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					                                                                                                              Louise Ellison
                                          CRIMINAL EVIDENCE 2002

                                                     WITNESSES

     Dennis, The Law of Evidence (2002) pp 430-495


1.   Competence and Compellability
     Youth Justice and Criminal Evidence Act 1999 ('YJCEA')
     53(1) At every stage in criminal proceedings all persons are (whatever their age) competent to give evidence.
     53(3) A person is not competent to give evidence in criminal proceedings if it appears to the court that he is not a
     person who is able to-
     (a) understand questions put to him as a witness, and
     (b) give answers to them which can be understood.
     54(2) It is for the party calling the witness to satisfy the court that, on a balance of probabilities, the witness is
     competent to give evidence in the proceedings.
     (4) Any proceedings held for the determination of the question shall take place in the absence of the jury (if there
     is one).
     (5) Expert evidence may be received on the question.



A. Accused
     YJCEA 53(4) A person charged in criminal proceedings is not competent to give evidence in the proceedings for
     the prosecution (whether he is the only person, or is one of two or more persons, charged in the proceedings).

     Criminal Evidence Act 1898 section 1 Every person charged with an offence shall be a competent witness for the
     defence at every stage of the proceedings, whether the person so charged is charged solely or jointly with any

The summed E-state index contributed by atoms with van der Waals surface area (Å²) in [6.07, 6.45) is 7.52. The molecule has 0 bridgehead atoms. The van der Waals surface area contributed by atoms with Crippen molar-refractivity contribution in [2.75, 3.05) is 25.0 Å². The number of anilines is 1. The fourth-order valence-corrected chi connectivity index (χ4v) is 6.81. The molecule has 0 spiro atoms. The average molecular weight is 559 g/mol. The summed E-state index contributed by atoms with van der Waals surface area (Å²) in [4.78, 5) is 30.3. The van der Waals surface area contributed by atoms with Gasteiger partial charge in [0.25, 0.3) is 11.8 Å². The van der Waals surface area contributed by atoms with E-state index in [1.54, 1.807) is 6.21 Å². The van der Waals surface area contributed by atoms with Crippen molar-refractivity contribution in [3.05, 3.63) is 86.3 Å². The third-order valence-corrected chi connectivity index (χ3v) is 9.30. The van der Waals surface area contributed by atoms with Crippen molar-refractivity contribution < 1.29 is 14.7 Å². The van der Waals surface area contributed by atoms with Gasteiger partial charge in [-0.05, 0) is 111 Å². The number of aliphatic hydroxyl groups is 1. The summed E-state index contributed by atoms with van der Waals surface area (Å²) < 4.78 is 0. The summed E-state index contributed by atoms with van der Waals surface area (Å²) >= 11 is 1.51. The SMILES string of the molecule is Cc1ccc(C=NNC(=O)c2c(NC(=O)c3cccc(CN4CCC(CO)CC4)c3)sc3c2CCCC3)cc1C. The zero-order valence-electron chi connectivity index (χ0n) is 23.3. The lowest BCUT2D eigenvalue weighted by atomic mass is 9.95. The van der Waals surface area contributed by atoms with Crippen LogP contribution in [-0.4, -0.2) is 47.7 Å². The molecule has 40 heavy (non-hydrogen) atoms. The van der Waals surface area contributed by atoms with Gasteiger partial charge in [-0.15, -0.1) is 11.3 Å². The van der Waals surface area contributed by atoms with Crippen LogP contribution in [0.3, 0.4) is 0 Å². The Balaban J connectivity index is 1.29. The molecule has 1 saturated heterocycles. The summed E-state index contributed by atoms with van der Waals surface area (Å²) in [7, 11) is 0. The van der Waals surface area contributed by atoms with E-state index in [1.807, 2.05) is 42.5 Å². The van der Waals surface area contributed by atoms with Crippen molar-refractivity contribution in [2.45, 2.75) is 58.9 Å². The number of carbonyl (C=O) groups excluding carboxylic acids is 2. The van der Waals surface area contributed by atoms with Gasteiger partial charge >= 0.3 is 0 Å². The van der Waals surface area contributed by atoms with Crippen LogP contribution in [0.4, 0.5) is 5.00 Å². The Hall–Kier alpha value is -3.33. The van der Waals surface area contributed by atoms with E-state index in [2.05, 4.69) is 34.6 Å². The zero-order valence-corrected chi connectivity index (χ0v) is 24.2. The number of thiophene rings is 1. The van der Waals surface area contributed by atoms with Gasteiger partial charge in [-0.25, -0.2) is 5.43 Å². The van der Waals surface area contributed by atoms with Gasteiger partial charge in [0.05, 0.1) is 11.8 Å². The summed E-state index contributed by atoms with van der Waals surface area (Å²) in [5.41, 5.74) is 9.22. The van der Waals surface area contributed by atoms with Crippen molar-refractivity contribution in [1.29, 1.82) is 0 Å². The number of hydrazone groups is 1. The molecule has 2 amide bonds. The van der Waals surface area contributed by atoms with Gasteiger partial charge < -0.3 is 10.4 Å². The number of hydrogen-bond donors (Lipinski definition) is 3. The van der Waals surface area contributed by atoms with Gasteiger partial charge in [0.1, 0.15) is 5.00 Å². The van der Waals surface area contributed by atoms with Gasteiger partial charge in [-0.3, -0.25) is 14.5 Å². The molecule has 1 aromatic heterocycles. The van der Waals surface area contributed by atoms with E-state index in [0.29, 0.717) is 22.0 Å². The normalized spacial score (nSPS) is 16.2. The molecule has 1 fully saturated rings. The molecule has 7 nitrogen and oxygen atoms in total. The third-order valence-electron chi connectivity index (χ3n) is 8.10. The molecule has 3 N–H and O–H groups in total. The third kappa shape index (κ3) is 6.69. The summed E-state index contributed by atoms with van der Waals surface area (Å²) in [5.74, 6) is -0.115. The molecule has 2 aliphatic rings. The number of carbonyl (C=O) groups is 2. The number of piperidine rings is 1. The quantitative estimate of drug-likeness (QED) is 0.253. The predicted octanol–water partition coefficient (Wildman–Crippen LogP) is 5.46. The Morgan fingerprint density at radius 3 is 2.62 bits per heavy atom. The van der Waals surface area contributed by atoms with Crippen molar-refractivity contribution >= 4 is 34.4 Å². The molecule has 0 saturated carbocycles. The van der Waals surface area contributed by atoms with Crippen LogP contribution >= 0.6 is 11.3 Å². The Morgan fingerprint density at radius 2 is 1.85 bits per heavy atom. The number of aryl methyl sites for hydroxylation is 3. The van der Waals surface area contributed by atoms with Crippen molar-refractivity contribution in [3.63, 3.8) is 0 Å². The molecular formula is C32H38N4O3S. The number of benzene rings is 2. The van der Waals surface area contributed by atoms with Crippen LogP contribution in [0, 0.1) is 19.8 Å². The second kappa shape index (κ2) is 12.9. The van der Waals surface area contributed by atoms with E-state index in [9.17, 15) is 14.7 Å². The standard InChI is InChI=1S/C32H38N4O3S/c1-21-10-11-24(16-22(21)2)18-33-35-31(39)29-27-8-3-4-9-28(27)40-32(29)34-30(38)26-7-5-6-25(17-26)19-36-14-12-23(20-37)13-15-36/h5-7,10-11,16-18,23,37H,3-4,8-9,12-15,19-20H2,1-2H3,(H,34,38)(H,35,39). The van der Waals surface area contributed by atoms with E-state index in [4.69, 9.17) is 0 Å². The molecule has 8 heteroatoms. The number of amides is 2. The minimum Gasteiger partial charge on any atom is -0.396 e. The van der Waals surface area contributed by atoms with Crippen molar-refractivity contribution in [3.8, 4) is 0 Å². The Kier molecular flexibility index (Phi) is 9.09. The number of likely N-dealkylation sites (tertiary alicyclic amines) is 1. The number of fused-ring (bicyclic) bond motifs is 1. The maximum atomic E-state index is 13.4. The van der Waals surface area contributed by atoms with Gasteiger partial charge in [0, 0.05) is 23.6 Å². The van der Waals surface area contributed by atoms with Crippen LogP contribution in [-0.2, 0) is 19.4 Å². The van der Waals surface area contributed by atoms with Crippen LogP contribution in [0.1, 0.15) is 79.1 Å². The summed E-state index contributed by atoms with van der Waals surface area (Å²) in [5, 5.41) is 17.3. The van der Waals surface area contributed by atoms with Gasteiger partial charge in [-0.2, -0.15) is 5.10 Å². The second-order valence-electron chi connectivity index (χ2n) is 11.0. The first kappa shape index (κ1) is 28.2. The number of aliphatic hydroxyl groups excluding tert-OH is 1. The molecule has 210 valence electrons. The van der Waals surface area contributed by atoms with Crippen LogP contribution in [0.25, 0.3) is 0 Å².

other person. Provided as follows:
     (1) A person so charged shall not be called as a witness in pursuance to this Act except upon its own application ...

     This proviso was undermined by the Criminal Justice and Public Order Act 1994 section 35(2)
     ... the court shall, at the conclusion of the evidence for the prosecution, satisfy itself (in the case of proceedings on
     indictment, in the presence of the jury) that the accused is aware that the stage has been reached at which evidence
     can be given for the defence and that he can, if he wishes, give evidence and that, if he chooses not to give
     evidence, or having been sworn, without good cause refuses to answer any question, it will be permissible for the
     court or the jury to draw such inferences as appear proper from his failure to give evidence or his refusal, without
     good cause, to answer any question.
     (3) ... the court or jury, in determining whether the accused is guilty of the offence charged, may draw such
     inferences as appear proper from the failure of the accused to give evidence or his failure, without good cause, to
     answer any question.



B. Spouse of the Accused
   Khan (1986) 84 Cr App Rep 44
   Hoskyn v MPC [1979] AC 474

     Police and Criminal Evidence Act 1984 ('PACE') (as amended by YJCEA 1999)
     Section 80(2) In any proceedings the wife or husband of a person charged in proceedings shall, subject to
     subsection (4) below, be compellable to give evidence on behalf of that person.
     Section 80(2A) In any proceedings the wife or husband of a person charged in proceedings shall, subject to
     subsection (4) below, be compellable -
     (a) to give evidence on behalf of any other person charged in the proceedings but only in respect of any specified
     offence with which that other person is charged; or
     (b) to give evidence for the prosecution but only in respect of any specified offence with which any person is
     charged in the proceedings.
     Section 80(3) In relation to the wife or husband of a person charged in any proceedings, an offence is a specified
     offence for the purposes of subsection 2A above if -